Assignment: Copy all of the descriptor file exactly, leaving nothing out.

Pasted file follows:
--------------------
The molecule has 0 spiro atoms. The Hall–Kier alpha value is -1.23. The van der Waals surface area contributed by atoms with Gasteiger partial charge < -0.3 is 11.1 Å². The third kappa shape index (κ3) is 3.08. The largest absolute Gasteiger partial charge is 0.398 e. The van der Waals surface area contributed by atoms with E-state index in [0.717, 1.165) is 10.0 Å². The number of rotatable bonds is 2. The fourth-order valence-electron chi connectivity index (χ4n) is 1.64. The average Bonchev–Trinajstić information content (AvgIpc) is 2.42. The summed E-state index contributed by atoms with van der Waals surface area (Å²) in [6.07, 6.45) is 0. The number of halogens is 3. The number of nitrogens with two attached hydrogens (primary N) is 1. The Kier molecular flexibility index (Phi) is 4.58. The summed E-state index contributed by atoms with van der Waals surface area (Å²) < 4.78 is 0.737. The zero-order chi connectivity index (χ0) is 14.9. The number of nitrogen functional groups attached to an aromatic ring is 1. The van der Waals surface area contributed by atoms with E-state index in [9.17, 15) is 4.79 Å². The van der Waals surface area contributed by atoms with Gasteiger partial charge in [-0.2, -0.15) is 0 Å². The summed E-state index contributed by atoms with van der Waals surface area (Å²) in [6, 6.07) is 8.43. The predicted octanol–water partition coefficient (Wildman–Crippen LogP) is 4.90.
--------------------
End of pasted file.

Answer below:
The molecule has 0 spiro atoms. The Hall–Kier alpha value is -1.23. The van der Waals surface area contributed by atoms with Gasteiger partial charge < -0.3 is 11.1 Å². The third kappa shape index (κ3) is 3.08. The largest absolute Gasteiger partial charge is 0.398 e. The van der Waals surface area contributed by atoms with E-state index in [0.717, 1.165) is 10.0 Å². The number of rotatable bonds is 2. The fourth-order valence-electron chi connectivity index (χ4n) is 1.64. The average Bonchev–Trinajstić information content (AvgIpc) is 2.42. The summed E-state index contributed by atoms with van der Waals surface area (Å²) in [6.07, 6.45) is 0. The number of halogens is 3. The number of nitrogens with two attached hydrogens (primary N) is 1. The Kier molecular flexibility index (Phi) is 4.58. The summed E-state index contributed by atoms with van der Waals surface area (Å²) < 4.78 is 0.737. The zero-order chi connectivity index (χ0) is 14.9. The number of nitrogen functional groups attached to an aromatic ring is 1. The van der Waals surface area contributed by atoms with E-state index in [9.17, 15) is 4.79 Å². The van der Waals surface area contributed by atoms with Gasteiger partial charge in [-0.2, -0.15) is 0 Å². The summed E-state index contributed by atoms with van der Waals surface area (Å²) in [6, 6.07) is 8.43. The predicted octanol–water partition coefficient (Wildman–Crippen LogP) is 4.90.